Primary clue for infection is presence of redness.

Head and Neck Masses

DSC08835

Scalp – Forehead Mass (which turned out to be not cancer – lipoma)

_FACE__DERMOID_CYST0001

Bulge near the right eyebrow (which turned out to be not cancer – dermoid cyst)

DSC07206

Facial Mass (which turned out to be not cancer – seborrheic keratosis)

Head and Neck Skin Cancers

melanoma2

Melanoma (a type of skin cancer)

basal_cell_ca

Basal cell carcinoma (a type of skin cancer)

squamous_ca_scalp

Squamous cell carcinoma (a type of skin cancer)

Oral Cavity Masses

TONGUE__NEUROFIBROMA_0001

Tongue mass (which turned out to be not cancer – neurofibroma)

melanoma_lip_abris_11jul

Lip Melanoma (a type of cancer on the lip)

Parotid Mass

Salivary_gland_enlargement_1

Thyroid Mass

thyroid

Neck Masses

keratoacanthoma_neck_acevedo_12jul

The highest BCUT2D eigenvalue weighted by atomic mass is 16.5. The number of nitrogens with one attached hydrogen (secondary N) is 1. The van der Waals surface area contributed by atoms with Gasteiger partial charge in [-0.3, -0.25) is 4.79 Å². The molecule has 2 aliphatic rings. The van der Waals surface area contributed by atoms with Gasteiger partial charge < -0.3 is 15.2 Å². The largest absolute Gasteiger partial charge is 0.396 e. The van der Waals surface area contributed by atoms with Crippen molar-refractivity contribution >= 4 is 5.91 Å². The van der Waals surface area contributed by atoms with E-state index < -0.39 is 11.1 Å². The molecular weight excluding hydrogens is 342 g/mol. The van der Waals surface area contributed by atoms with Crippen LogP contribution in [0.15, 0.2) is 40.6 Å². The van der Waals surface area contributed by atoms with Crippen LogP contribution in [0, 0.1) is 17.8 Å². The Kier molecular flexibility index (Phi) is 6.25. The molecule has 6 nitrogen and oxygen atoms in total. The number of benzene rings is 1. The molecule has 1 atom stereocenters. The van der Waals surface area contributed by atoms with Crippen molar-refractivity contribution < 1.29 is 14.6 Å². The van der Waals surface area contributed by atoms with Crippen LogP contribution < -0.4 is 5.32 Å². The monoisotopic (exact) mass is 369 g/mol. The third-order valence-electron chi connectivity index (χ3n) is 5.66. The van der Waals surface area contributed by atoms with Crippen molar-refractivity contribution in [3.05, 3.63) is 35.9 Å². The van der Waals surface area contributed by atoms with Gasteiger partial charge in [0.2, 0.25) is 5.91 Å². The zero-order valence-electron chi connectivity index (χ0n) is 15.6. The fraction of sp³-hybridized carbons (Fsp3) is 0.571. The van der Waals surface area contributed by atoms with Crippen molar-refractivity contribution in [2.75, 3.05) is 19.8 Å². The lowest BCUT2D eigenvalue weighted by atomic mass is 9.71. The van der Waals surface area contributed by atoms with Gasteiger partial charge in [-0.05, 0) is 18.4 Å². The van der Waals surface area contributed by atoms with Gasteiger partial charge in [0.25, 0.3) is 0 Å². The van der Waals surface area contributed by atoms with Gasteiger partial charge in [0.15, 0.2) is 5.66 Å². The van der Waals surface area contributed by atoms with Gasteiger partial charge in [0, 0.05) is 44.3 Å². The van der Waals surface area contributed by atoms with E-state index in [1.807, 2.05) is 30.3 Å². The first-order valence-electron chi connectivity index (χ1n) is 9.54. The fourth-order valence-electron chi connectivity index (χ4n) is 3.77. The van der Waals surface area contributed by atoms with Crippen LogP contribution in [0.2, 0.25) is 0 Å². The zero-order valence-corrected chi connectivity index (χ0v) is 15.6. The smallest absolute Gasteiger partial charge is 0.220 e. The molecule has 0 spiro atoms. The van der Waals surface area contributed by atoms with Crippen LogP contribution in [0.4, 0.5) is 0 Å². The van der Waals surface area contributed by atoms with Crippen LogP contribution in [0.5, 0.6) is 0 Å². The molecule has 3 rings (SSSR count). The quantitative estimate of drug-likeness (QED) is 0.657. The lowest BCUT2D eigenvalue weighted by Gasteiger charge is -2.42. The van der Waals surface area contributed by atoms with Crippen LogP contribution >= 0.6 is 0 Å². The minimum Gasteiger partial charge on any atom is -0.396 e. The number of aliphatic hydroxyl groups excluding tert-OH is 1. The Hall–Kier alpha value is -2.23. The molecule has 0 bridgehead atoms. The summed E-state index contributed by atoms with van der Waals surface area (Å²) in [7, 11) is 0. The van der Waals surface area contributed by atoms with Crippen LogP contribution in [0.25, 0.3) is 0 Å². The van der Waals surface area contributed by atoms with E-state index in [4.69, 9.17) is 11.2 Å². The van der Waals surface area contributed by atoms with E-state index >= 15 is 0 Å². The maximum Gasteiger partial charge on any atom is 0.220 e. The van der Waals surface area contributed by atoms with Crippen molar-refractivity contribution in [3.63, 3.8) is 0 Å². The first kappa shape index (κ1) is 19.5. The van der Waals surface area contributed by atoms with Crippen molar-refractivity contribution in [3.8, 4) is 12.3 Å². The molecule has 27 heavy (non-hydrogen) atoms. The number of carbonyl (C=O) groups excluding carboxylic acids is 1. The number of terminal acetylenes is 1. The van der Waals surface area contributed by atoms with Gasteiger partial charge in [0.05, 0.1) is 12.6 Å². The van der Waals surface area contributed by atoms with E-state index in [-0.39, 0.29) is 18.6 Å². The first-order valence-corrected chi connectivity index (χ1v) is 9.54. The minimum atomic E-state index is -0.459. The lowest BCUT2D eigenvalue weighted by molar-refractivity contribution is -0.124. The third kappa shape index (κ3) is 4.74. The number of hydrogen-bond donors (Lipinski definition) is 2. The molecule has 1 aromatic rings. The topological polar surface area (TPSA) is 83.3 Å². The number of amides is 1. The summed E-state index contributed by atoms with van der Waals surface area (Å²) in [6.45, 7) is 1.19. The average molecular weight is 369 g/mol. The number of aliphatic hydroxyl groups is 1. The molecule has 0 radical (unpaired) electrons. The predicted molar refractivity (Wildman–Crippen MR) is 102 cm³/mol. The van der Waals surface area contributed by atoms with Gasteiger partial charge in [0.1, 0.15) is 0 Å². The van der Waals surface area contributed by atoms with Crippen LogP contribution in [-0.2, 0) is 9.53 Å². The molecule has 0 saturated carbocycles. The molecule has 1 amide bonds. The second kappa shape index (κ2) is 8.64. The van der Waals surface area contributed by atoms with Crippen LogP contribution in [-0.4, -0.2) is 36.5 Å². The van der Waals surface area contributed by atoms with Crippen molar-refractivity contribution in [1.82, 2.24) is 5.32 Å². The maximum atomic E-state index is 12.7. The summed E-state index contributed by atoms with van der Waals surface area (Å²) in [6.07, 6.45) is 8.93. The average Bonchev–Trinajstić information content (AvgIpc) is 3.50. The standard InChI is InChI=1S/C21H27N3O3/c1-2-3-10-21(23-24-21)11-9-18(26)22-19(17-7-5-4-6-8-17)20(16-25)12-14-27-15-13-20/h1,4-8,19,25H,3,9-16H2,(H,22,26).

Neck Skin Mass (which turned out to be not cancer – keratoacanthoma)

Lymph Nodes on the Neck

tbadenitisneck

This turned out to be tuberculosis of the lymph node on the neck.

thyroid_ca_neck_node_rj_14jul17

The lymph node on the lower left most part of the neck turned out to be a spread from the inner neck mass which turned out to be thyroid cancer.

ADVICES

Do self-examination of the head and neck regularly and thoroughly.

Self-examination of the head and neck facilitates early detection of any diseases that may affect these parts of a person’s body.  Once anything unusual is felt, seen, and/or palpated, consult a physician as soon as possible.

Early detection and treatment of head and neck diseases is associated with a lot of health benefits such as higher chance of successful treatment and prevention of disfigurement and premature death.

ROJ@14jul17

This entry was posted in Head and Neck, Head and Neck Consciousness Week, Self-examination of Body. Bookmark the permalink.